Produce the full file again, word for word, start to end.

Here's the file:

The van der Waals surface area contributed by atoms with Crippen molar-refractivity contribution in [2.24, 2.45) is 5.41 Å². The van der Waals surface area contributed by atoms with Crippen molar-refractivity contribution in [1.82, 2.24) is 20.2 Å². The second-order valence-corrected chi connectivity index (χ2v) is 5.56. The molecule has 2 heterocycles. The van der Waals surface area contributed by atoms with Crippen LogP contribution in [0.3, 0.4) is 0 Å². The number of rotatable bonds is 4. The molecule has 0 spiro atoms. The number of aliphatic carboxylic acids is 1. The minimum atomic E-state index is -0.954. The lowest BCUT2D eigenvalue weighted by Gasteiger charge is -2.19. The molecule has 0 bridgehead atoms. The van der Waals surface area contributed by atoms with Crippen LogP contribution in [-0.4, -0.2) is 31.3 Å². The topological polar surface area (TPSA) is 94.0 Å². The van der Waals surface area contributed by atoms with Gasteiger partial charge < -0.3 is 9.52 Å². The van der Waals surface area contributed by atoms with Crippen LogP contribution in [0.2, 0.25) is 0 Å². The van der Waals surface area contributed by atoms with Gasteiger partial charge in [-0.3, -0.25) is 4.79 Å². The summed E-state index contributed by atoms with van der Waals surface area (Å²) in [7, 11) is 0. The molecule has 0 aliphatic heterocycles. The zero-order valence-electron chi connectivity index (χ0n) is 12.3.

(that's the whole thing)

The van der Waals surface area contributed by atoms with Crippen molar-refractivity contribution in [2.24, 2.45) is 5.41 Å². The van der Waals surface area contributed by atoms with Crippen molar-refractivity contribution in [1.82, 2.24) is 20.2 Å². The second-order valence-corrected chi connectivity index (χ2v) is 5.56. The molecule has 2 heterocycles. The van der Waals surface area contributed by atoms with Crippen LogP contribution in [0.3, 0.4) is 0 Å². The number of rotatable bonds is 4. The molecule has 0 spiro atoms. The number of aliphatic carboxylic acids is 1. The minimum atomic E-state index is -0.954. The lowest BCUT2D eigenvalue weighted by Gasteiger charge is -2.19. The molecule has 0 bridgehead atoms. The van der Waals surface area contributed by atoms with Crippen LogP contribution in [-0.4, -0.2) is 31.3 Å². The topological polar surface area (TPSA) is 94.0 Å². The van der Waals surface area contributed by atoms with Gasteiger partial charge < -0.3 is 9.52 Å². The van der Waals surface area contributed by atoms with Crippen LogP contribution in [0.2, 0.25) is 0 Å². The van der Waals surface area contributed by atoms with Gasteiger partial charge in [-0.3, -0.25) is 4.79 Å². The summed E-state index contributed by atoms with van der Waals surface area (Å²) in [7, 11) is 0. The molecule has 0 aliphatic heterocycles. The zero-order valence-electron chi connectivity index (χ0n) is 12.3.